Old Harbour, Hermanus during FynArts 2017

Contested space – Hermanus Old Harbour

Photo above – caption:  Old Harbour, Hermanus. Sculpture installation by Richard Forbes for Sculptures on the Cliffs, FynArts 2017   (R.Smith)

Contested space – Hermanus Old Harbour

‘Old Harbour joins Sculpture on the Cliffs Exhibition’

The Old Harbour was the scene of some unusual activity on Friday as the first of the artworks that will form part of the Sculpture on the Cliffs Exhibition for Hermanus FynArts 2017 was installed. This is the first time that the Old Harbour heritage site, by kind permission of the Old Harbour Trust, will be used for the exhibition, which in previous years saw the large sculptures installed at Gearing’s Point. This year’s group exhibition will comprise eleven sculptures, three of which will be placed at the Old Harbour and eight along the cliffs of Gearing’s Point.

The first one, which in the end took two days to install, is Richard Forbes’ Sonar Sound – a huge, circular, mild steel piece which resonate a gentle chime as a call to the whales and a hail to the fishermen to come home safely. The sculpture pays homage to the history of the Old Harbour, which over 100 years ago was the hub of the local fishing industry that supported most of the village’s inhabitants.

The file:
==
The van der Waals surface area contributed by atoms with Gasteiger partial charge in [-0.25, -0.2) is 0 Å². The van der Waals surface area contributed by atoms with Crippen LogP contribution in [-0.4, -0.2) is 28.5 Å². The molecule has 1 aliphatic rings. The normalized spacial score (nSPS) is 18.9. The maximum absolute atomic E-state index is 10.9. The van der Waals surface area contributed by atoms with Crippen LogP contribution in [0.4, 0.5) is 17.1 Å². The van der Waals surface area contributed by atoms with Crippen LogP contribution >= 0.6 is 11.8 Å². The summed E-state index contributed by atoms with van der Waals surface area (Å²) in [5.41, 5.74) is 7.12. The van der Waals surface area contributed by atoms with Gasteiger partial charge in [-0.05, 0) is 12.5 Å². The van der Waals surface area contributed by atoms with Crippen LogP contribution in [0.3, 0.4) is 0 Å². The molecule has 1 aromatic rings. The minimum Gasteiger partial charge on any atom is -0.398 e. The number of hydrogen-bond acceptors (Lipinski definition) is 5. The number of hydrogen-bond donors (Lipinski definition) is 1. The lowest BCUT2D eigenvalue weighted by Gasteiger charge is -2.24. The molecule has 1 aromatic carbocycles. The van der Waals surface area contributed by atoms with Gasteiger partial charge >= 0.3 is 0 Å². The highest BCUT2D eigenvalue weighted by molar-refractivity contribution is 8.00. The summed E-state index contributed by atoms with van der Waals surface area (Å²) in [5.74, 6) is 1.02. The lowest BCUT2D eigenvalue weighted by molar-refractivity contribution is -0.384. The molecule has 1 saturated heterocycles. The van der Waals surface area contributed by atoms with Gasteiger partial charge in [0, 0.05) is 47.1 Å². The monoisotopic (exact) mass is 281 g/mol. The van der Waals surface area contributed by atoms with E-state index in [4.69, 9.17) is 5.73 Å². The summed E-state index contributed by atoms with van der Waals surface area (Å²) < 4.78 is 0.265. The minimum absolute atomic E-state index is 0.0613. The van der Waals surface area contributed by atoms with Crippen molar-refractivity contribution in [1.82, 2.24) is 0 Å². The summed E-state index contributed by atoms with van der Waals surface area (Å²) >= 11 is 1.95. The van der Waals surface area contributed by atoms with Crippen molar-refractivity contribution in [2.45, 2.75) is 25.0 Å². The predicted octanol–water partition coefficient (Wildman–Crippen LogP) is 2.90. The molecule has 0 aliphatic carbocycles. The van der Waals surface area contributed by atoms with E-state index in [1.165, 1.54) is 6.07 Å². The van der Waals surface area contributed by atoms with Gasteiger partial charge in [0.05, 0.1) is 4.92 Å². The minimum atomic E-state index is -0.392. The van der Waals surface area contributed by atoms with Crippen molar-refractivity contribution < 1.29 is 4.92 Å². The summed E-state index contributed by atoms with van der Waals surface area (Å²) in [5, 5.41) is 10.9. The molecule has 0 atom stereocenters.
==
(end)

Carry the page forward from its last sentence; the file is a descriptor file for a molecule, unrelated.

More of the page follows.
The disc was transported by Richard in a trailer from Johannesburg and arrived in two halves that had to be carried down to the harbour from the parking area and then welded together. This was no easy task, as in total the disc is 3 metres in diameter and weighs 500 kg. And that is only the big disc, not the smaller one and the base that supports the whole.

“It was a rather challenging installation,” says FynArts Festival Director Mary Faure. “First they built the base, then they welded the two halves together, but in order to do this the dish had to be upside down. Turning it over proved impossible because of its immense weight, even with ten people attempting to lift and flip it.”

Additional assistance was required and on Friday evening Lien Botha, curator of the exhibition, called on Kleinmond welder Geoffrey Visser, who joined the team on Saturday morning to complete the installation.

“Rings were welded around the edges to which the strongest climbing rope was tied for the workers to  grip with gloves and yank the disc upright before flipping it over with an almighty crash,” says Mary.

“Then they dragged the hollow disc to the base and that’s where the most precision was needed – to angle the disc, drag it closer to the base and place a hole, probably not much larger than 5 cm in diameter, over the holding pin! This took some time, strength and coordination.”